Nutrition in childhood - First Report

New strategies for surviving and thriving in a changing environment

Tuesday 18 January 2011, ORT House Conference Centre, London

This important conference, convened by Committee member Martina Watts* covered most topics dear to the McCarrison Society, with stress on the effects, and in particular the epigenetic effects of pre- and perinatal nutrition, will receive full coverage in the following newsletter (45/1).

There is increasing concern that children of this generation will have a shorter life expectancy than their parents. This national event presented the latest scientific evidence on the factors contributing to obesity, allergies and learning, mood and behavioural disorders. These included diet during pregnancy and childhood, modern lifestyles and persistent environmental exposures.

Leading researchers and clinicians explored the role of natural interventions and offered practical, evidence-based and cost-effective approaches on how to manage and, in many cases, prevent common childhood conditions.

The conference explained how the uterine environment exerts important ‘programming’ effects on the fetus, triggering biological responses which increase the risk of modern diseases and may have lifelong consequences.

It explored unexpected causes of obesity, and questioned whether messages intended to tackle obesity are outdated and misleading? It showed how nutritional and lifestyle strategies can be successfully employed to prevent and manage weight gain in childhood and how nutritional interventions have been successfully employed in modifying mood, behaviour and learning ability.

It also examined why allergies have increased and which nutritional agents show best evidence when supporting immune and digestive function in children and teenagers. Further, it demonstrated evidence-informed and cost-effective nutritional strategies which can be implemented by parents, teachers and providers of children’s healthcare services. Additionally it revealed how to manage ‘treats’ and influence taste preferences in children.

Key themes

  • The fundamental importance of pre-natal and early nutrition for future mental and physical health
  • The latest scientific evidence showing how epigenetic changes in utero may lead to developmental and metabolic disorders
  • The increasing social and health threats of learning, mood and behavioural disorders and what we can do about them
  • Latest developments in the provision of school meals in the current economic climate and an update on initiatives designed to improve the quality of food outlets surrounding schools
  • Evidence-informed practice and management in obesity prevention and care (obesity was going to be discussed Kate Neil [Director of the Centre for Nutrition Education and Lifestyle Management, Nutritional Therapist, Lecturer] was to have covered this but couldn't make it on the day: however her slides are available.)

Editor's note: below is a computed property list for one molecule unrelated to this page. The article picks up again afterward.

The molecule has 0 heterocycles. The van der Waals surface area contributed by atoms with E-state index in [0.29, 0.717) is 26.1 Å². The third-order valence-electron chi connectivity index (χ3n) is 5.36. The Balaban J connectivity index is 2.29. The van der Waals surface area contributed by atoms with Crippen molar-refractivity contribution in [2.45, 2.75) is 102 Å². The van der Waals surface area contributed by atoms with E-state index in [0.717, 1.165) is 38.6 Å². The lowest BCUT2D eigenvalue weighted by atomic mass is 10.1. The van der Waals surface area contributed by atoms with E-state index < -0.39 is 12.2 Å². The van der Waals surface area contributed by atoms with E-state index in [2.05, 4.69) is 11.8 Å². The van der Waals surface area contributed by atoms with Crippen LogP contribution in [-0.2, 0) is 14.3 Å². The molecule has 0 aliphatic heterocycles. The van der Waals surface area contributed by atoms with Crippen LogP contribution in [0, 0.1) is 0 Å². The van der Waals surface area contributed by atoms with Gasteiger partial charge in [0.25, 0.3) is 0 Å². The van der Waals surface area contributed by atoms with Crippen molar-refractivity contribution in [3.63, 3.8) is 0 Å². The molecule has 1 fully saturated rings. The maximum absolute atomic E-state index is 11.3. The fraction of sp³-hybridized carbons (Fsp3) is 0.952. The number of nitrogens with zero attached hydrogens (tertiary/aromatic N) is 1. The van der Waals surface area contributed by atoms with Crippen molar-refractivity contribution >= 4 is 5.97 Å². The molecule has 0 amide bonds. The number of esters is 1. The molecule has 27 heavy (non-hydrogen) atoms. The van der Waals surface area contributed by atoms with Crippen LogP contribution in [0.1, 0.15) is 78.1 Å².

• Reasons underlying the exponential rise in food and inhalant allergies and nutritional strategies to minimise their development
  • Risks and effects of subclinical nutrient deficiencies in children and teenagers; the role of supplementation and potential safety issues
  • Nutritional approaches to the management of ‘fussy eaters’ and eating distress

Speakers included

Dr Alex Richardson’s keynote lecture explaining the ‘autism spectrum’ disorders… and the importance of the long chain polyunsaturated fatty acids; particularly eicosapentaenoic acid (EPA) and docosahexaenoic acid (DHA) and much more.

Richard Sharpe FRSE described fetal epigenetic programming: the effects of environmental and lifestyle exposure in early life.  Professor Richard Sharpe is a senior scientist at the Medical Research Council Human Reproductive Sciences Unit, Centre for Reproductive Biology, Edinburgh.

Alison Peacham, Education Development Manager, Senior Lecturer at The Institute for Optimum Nutrition explained The 'how to' of healthy eating.

Helen Lynam, Nutritional Therapist, Lecturer. Her paper ‘Identifying and managing eating distress in children and teenagers’ described how she teaches parents and their children suffering from eating disorders such as bulimia and anorexoria how to break this often vicious and sometimes fatal cycle of behaviour.

Michael Ash, Nutri-Link Ltd (Osteopath, Naturopath, Nutritional Therapist) gave an erudite paper discussing ‘Pregnancy, immunity and allergy prevention: the role of natural interventions in managing current and future health problems’.

This paper will be of particular interest to students of epigenetic programming.

Rachel Gow from the Institute of Psychiatry, Kings College, London discussed ‘Omega-3 fatty acids and the developing brain: the present status of child mental ill-health’.